Twice as Nice
When the Wine and Gold won the NBA Lottery in 2003, they had the greatest odds going in and it felt like the franchise’s destiny. When they won it in 2011, it seemed like justice after the previous season’s heartbreak and subsequent struggles. But when Nick Gilbert and the Cavaliers won it Tuesday night – bypassing the Wizards and Magic in what felt like a late rally – it came as a complete shocker.
For the second time in the past three seasons, the Wine and Gold won the rights to the top pick in the NBA Draft. And again, they defied the odds to do it.
Cleveland went into the evening with a 15.6 percent chance – or 1-in-66 – of winning the Lottery. (They had just a 2.8 percent chance of taking the top pick in 2011, utilizing the L.A. Clippers’ pick acquired in the Mo Williams-Baron Davis deal.)
But when Washington’s pick vaulted from eighth into the top five, Cleveland knew it’d be getting a top 3 pick. It turned out much better than that.
After finishing with the league’s worst mark, Orlando had the best chance to win, 25 percent. The Cavs finished with the third-worst record at 24-58, but for the sixth time under the modern Lottery format, a team in that spot took the Draft’s top prize. Unfortunately for the Magic, the team with the best odds didn’t win it – and hasn’t since 2004.
The Cavs’ dragon-slayer once again was Nick Gilbert – who, like his 10-man entourage that included his dad and several local celebrities – was clad in his now-iconic wine-colored bowtie. Nick was born with Neurofibromatosis (NF), a nerve disorder that causes tumors to grow anywhere in the body at any time, and his first win back in 2011 came on NF Awareness Day.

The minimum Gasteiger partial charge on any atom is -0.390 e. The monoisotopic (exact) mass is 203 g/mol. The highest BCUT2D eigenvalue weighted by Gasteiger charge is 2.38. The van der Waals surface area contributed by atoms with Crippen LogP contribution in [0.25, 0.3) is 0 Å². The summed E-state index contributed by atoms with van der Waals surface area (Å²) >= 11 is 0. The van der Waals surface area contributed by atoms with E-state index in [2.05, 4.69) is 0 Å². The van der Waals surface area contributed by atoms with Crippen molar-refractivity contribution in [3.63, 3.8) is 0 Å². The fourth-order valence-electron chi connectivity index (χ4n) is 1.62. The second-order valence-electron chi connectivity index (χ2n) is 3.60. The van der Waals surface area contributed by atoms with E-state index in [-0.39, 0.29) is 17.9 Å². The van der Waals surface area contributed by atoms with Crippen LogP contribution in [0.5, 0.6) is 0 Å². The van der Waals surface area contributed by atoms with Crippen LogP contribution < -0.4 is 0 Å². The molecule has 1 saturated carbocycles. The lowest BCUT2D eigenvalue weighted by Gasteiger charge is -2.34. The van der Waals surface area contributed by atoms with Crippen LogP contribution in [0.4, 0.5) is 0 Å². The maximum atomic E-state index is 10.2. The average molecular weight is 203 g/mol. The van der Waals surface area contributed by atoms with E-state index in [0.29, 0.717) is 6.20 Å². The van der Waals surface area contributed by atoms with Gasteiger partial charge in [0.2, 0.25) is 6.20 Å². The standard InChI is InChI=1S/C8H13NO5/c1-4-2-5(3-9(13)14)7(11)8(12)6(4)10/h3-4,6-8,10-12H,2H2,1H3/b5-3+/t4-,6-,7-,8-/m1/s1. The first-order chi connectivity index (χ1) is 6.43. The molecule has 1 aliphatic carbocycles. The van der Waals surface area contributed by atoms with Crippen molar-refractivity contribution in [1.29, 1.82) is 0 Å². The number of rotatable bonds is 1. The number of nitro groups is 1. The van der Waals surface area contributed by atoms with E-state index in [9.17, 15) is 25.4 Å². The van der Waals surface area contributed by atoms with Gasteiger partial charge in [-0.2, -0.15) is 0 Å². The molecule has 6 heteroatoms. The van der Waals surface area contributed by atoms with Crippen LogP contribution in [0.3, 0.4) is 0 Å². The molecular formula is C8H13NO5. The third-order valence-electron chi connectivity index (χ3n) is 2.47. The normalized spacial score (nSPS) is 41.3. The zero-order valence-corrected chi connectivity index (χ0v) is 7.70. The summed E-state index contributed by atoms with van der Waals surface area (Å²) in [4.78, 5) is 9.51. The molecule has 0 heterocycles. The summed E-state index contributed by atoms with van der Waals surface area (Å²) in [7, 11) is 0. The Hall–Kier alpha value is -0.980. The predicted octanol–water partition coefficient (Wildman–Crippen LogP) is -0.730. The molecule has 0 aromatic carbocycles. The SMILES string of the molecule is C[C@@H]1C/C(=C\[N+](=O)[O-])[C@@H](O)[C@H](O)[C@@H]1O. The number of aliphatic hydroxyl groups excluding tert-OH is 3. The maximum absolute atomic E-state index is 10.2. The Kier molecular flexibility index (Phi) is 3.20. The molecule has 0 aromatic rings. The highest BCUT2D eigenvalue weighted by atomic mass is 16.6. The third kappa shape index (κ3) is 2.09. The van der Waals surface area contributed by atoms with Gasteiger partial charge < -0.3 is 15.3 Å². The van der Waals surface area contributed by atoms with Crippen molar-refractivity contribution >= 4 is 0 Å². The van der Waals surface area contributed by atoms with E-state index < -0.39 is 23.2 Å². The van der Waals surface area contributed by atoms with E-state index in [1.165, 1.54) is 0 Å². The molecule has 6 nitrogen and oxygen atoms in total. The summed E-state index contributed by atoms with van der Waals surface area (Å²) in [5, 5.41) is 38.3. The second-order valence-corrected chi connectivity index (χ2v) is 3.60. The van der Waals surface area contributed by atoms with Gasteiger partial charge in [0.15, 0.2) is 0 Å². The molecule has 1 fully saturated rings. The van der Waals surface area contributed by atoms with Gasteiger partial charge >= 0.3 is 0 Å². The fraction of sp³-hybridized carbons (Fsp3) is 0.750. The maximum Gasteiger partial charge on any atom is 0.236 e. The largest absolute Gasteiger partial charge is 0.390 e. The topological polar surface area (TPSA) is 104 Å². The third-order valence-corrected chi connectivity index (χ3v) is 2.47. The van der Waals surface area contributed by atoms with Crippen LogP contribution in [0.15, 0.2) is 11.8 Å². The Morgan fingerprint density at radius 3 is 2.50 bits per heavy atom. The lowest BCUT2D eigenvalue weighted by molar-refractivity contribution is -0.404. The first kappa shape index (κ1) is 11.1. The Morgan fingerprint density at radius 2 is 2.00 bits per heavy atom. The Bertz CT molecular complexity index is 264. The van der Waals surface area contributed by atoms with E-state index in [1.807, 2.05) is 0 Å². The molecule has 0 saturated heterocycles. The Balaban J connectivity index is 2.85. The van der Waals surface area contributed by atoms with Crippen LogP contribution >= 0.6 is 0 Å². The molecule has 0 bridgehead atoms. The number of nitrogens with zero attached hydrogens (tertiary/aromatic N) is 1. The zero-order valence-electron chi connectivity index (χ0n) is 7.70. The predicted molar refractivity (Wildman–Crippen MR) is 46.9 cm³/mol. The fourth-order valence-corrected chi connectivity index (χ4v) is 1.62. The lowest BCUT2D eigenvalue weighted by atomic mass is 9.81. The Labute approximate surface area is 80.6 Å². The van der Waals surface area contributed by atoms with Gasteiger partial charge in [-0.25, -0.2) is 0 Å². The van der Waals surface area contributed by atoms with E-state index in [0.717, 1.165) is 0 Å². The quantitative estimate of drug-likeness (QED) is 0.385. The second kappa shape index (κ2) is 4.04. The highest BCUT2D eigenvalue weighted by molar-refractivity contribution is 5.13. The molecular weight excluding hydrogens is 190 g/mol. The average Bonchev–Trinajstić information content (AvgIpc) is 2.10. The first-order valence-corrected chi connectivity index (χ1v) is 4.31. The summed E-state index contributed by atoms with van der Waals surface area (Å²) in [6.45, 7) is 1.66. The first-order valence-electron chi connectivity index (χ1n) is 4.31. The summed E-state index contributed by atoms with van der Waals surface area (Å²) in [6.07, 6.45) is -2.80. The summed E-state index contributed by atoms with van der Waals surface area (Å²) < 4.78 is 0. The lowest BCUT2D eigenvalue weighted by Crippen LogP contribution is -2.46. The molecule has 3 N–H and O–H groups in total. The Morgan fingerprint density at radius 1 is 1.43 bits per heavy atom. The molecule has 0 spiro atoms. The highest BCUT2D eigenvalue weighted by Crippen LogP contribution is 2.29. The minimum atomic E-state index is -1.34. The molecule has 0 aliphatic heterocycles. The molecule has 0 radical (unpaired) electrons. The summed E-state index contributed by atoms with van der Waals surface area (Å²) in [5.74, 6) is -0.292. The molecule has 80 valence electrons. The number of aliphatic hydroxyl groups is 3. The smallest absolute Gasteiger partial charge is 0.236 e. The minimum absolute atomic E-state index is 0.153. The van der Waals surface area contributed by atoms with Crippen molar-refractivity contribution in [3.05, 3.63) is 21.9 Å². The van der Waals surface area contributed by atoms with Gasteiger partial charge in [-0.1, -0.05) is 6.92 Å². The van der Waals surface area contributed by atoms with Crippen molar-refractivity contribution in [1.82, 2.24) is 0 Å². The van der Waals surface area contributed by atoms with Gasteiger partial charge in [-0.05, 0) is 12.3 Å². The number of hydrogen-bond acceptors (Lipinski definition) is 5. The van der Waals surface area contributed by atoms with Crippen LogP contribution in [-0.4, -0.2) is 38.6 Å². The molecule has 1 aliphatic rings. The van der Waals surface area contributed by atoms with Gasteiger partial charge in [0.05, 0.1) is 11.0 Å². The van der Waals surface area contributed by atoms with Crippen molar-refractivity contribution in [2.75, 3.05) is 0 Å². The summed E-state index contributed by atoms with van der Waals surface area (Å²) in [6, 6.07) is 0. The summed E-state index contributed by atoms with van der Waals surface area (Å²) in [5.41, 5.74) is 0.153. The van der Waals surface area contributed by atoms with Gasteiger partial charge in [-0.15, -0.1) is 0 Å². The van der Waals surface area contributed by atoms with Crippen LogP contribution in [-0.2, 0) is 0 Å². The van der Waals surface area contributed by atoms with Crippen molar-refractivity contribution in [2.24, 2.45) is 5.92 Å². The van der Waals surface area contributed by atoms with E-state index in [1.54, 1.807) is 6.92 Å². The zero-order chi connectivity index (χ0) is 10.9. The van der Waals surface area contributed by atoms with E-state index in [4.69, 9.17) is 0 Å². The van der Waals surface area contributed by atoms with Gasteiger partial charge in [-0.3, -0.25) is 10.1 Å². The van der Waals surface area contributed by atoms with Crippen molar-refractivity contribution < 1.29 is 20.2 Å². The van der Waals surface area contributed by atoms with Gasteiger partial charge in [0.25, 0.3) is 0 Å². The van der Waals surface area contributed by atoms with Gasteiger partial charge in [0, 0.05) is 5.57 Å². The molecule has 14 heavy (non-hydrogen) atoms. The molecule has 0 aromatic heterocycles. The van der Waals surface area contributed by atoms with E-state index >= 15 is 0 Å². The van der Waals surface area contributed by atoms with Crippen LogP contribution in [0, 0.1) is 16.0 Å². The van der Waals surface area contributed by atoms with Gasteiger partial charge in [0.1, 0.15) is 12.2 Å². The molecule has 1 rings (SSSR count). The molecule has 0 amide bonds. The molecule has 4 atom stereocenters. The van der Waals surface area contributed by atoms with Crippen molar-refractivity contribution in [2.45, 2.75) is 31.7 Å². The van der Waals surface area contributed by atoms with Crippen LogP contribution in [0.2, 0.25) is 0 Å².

“I think we’re all going to ask Nick Gilbert to buy lottery tickets for us, moving forward,” joked Chris Grant, who watched the Lottery at Cleveland Clinic Courts with his front office staff as well as new head coach Mike Brown. “Fantastic job by Nick. I’m really excited for him. But I’m most excited for our fans.”
After winning the 2013 Lottery, Dan Gilbert was asked what the victory means to the Cavaliers franchise.
“It means a lot,” quipped Gilbert. “It means thank God that none of us are Chris Grant right now. He’s got a tough decision. As everybody knows this year is a little bit different than most years where there’s a clear No. 1 pick. This year can go several ways, so Chris and the staff have got a tough job in front of them, but they’ve been doing a lot of research and working hard all year to figure it out.”
The Cavaliers were the night’s big winners, as were the Wizards, who leapfrogged to the third spot in the 2013 Draft. The Bobcats – who recently applied to change their team’s name – couldn’t change their team’s luck. Last year, Charlotte had the best chance to land the top pick but finished second. On Tuesday night, they had the second-best odds to win, but instead finished fourth.
“This is another valuable asset that we can add to the group – whether it be in a trade or (we) keep it and add a player – and that goes for this pick or the No. 19 pick,” said Grant. “And we have a lot picks moving forward, which is the position we wanted to put the team in. It doesn’t guarantee success on the court, but it gives you an amazing about of opportunity and flexibility, which we think, in this business, is pretty important.”
At this point, a consensus No. 1 overall pick hasn’t emerged. Kentucky center Nerlens Noel, Kansas two-guard Ben McLemore and Georgetown small forward Otto Porter, Jr. are some of the names mentioned early in the process. But so many things can change between Tuesday night’s drawing and Draft night on June 27.
The Cavaliers head into that that big Thursday night with four picks in the top 33 – now including the No. 1 overall choice.
Despite his incredible run of good luck, Dan Gilbert asserted that he and his contingent don’t have any intention of returning to Times Square any time soon. And securing the top pick on Tuesday could mean the franchise is testing its luck in the playoffs instead of the Lottery.
“We were hoping, regardless of what pick we got, that this would be our last Lottery,” concluded the Cavaliers owner. “We thought originally, after everything had to be reset, that it would be a three-year process. You never know. It could be two or it could be four. But we thought three years. With the No. 1 pick this year, and we also have No. 19, we think this will be the last Lottery for a while.”